Look 'em, Danno — good stuff
By Lee Cataluna
Fifty-seven channels and nothing on, except 25-year- old reruns of "Hawaii Five-0" ... and on nights when Wahine volleyball isn't being carried live, "Five-0" is the best thing going. Still.
The final episode ran in April 1980. People have been trying to replace McGarrett and the guys ever since. Nothing has even come close.
"Lost" is a very good show and a very popular show, but it doesn't really compare. They're in Hawai'i, but they're not really in Hawai'i. Kind of like staying in a Hemmeter hotel. Most of the extras in the flashback sequences look like they've been flown in. Where's Jimmy Borges? What's a local production without Jimmy Borges?
But weeknights at 7 p.m. on Channel 11, if not pre-empted by religious or Filipino or religious Filipino programming, you can get an hourlong infusion of that wild show that somehow made disjointed car chases and absurd crimes reflect a real Hawai'i. It's not at all like Hawai'i was back then, yet the show honors a truth about that era that transcends the silliness and melodrama.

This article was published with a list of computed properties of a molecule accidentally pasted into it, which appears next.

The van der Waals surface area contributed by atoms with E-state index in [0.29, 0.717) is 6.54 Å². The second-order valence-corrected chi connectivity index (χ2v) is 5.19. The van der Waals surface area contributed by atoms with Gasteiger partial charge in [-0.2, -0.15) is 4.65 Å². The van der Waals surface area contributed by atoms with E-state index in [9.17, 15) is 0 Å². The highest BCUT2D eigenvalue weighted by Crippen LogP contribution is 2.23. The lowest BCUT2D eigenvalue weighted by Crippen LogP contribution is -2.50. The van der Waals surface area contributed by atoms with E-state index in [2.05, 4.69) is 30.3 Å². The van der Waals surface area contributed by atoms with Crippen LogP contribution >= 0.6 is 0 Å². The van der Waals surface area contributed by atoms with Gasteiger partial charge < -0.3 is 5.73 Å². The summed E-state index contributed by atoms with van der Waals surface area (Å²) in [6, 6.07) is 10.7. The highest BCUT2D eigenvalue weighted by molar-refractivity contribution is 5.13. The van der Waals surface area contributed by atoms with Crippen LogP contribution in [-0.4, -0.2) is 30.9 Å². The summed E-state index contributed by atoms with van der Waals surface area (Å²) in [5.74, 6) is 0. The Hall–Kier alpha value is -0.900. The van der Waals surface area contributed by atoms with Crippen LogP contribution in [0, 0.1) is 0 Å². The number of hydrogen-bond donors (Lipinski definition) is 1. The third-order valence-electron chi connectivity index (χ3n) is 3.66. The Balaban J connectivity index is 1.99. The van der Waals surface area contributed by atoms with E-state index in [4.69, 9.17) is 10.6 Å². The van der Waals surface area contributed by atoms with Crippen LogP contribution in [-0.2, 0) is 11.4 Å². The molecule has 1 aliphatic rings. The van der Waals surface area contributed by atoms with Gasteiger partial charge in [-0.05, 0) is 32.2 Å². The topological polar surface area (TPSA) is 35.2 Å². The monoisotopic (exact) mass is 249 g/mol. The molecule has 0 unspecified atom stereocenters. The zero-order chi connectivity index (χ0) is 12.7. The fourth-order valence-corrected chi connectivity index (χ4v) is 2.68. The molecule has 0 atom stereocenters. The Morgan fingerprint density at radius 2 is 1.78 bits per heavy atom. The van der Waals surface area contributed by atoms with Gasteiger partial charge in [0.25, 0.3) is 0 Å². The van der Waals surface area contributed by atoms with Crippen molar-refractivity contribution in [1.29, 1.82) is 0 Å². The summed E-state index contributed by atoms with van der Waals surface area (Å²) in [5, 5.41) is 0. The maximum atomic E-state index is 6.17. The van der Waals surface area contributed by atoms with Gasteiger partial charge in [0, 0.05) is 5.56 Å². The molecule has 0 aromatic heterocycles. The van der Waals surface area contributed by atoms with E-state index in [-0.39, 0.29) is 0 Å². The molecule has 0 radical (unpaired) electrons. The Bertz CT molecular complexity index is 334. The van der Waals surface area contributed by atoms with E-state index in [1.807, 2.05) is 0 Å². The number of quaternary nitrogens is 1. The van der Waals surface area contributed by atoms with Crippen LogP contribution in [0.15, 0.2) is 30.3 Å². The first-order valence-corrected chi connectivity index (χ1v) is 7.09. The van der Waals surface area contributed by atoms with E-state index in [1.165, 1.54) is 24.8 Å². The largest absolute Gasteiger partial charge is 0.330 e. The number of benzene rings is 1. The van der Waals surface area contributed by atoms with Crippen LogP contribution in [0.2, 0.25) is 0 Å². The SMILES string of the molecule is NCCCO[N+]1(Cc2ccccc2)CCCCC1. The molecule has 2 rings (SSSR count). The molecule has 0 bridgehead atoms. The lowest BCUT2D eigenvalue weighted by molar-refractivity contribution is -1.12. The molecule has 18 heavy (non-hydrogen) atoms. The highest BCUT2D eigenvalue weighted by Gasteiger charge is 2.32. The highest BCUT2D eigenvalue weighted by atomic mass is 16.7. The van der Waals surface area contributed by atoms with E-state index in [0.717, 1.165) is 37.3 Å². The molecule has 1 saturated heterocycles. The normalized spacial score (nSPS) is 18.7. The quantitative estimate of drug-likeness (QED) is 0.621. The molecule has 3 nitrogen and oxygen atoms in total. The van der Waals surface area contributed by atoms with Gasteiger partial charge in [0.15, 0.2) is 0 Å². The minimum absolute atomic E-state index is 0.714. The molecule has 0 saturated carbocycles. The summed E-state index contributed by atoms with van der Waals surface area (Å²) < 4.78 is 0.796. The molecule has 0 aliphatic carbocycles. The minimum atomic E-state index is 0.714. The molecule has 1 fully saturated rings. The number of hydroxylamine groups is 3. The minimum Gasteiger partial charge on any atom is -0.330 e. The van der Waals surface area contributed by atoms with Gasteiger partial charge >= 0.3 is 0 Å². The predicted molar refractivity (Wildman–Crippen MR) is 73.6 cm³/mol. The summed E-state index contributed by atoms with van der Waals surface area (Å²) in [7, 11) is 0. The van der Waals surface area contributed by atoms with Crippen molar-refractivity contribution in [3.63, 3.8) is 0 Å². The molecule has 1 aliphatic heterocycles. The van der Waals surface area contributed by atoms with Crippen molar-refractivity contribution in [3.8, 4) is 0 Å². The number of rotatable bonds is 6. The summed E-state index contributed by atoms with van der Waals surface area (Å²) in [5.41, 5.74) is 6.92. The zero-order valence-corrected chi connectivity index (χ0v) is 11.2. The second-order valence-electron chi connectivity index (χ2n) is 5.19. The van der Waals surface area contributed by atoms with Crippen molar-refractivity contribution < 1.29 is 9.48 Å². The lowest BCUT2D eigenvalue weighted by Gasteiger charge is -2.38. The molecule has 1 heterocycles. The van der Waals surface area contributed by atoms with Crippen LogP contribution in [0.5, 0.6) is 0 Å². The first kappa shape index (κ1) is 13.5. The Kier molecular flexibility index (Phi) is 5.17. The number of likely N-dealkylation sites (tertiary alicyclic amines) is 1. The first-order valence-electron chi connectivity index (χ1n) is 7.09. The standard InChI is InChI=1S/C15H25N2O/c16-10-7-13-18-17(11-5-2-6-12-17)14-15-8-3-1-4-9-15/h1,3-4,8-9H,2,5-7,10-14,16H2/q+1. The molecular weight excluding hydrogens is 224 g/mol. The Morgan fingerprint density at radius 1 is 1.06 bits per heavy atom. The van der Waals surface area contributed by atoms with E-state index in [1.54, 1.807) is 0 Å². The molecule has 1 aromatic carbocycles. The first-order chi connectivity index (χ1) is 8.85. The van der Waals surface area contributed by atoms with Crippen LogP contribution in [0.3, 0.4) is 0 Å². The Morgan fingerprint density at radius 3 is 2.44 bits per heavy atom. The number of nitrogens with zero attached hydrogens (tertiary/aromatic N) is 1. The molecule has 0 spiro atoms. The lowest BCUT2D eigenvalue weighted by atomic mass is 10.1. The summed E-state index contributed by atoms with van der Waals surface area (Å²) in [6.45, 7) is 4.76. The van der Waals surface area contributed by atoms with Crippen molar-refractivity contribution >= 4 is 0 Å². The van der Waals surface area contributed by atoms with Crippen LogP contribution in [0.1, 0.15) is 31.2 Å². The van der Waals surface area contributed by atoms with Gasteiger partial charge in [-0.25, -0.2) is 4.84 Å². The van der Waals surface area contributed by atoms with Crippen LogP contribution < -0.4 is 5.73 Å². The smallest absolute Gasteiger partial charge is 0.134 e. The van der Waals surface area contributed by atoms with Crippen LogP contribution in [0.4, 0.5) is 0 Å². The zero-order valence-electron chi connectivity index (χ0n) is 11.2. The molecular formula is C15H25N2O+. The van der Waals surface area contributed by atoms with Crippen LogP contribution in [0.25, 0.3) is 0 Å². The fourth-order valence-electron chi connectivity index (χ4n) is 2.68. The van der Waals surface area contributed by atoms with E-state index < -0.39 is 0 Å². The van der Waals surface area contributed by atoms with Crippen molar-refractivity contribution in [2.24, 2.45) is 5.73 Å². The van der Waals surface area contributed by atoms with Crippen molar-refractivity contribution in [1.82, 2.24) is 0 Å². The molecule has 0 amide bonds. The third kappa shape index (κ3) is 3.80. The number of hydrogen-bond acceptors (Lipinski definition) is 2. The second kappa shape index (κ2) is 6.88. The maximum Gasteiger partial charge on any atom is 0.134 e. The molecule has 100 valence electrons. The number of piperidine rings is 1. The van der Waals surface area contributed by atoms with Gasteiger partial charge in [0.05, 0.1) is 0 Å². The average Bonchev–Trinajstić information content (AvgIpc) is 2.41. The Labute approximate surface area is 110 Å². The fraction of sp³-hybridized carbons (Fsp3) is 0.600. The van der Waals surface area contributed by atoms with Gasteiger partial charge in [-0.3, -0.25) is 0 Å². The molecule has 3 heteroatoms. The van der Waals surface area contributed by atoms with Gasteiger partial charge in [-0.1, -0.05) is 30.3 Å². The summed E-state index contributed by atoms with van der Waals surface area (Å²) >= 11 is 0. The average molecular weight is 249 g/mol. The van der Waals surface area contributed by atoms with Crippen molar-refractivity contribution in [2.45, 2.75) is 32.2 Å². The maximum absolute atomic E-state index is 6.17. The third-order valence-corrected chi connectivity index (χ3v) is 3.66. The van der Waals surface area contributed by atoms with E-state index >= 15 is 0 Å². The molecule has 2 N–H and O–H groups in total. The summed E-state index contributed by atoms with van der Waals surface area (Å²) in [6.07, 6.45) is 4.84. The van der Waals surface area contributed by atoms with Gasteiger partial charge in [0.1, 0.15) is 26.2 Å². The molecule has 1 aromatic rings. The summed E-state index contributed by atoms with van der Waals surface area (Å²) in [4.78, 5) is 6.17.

If you believe the premise of the show, the Islands were lousy with underworld crooks and nefarious networks; yet that stylized '70s fiction depicts a place much more gentle than the nonfiction Hawai'i we live in today.
You get glimpses of whole hillsides before housing developments.
Busy Waikiki beaches that look blessedly empty by today's standards.
Winsome children who say "Hey, Mister!" instead of things kids yell out to attract attention these days.
Jimmy Borges in a white polyester leisure suit.
Carole Kai in faooga eyelashes and hot pants.
There is the truth of our past.
For a television fanatic, the show offers a wealth of information to pour over and catalog.
The lost list of guest stars include the likes of Sal Mineo, Leslie Nielsen, Christopher Walken, Martin Sheen, Tom Skerritt, William Shatner, John Ritter, Yaphet Kotto and, in an unforgettable episode, Ricardo Montalban playing a Japanese crime lord named Yamashito.
"Diversity" in the series was handled in the way race and ethnic issues were handled in Hawai'i at the time: haphazardly but good-naturedly, with about as many "crooks of color" as bad white guys for McGarrett to chase around.
And alongside those Hollywood names and faces were Hawai'i actors like Hilo Hattie, Danny Kaleikini, Moe Keale, Emma Veary and, in an unforgettable episode, two Hannemann brothers, neither of them Mufi.
There may never be another long, glorious run like that for Hawai'i actors and crew, and that's a shame. It's also a testament to a show so stylish it can't be topped, and a production team smart enough to use Hawai'i's greatest assets, including Jimmy Borges in that white suit.
Lee Cataluna's column runs Tuesdays, Fridays and Sundays. Reach her at 535-8172 or firstname.lastname@example.org.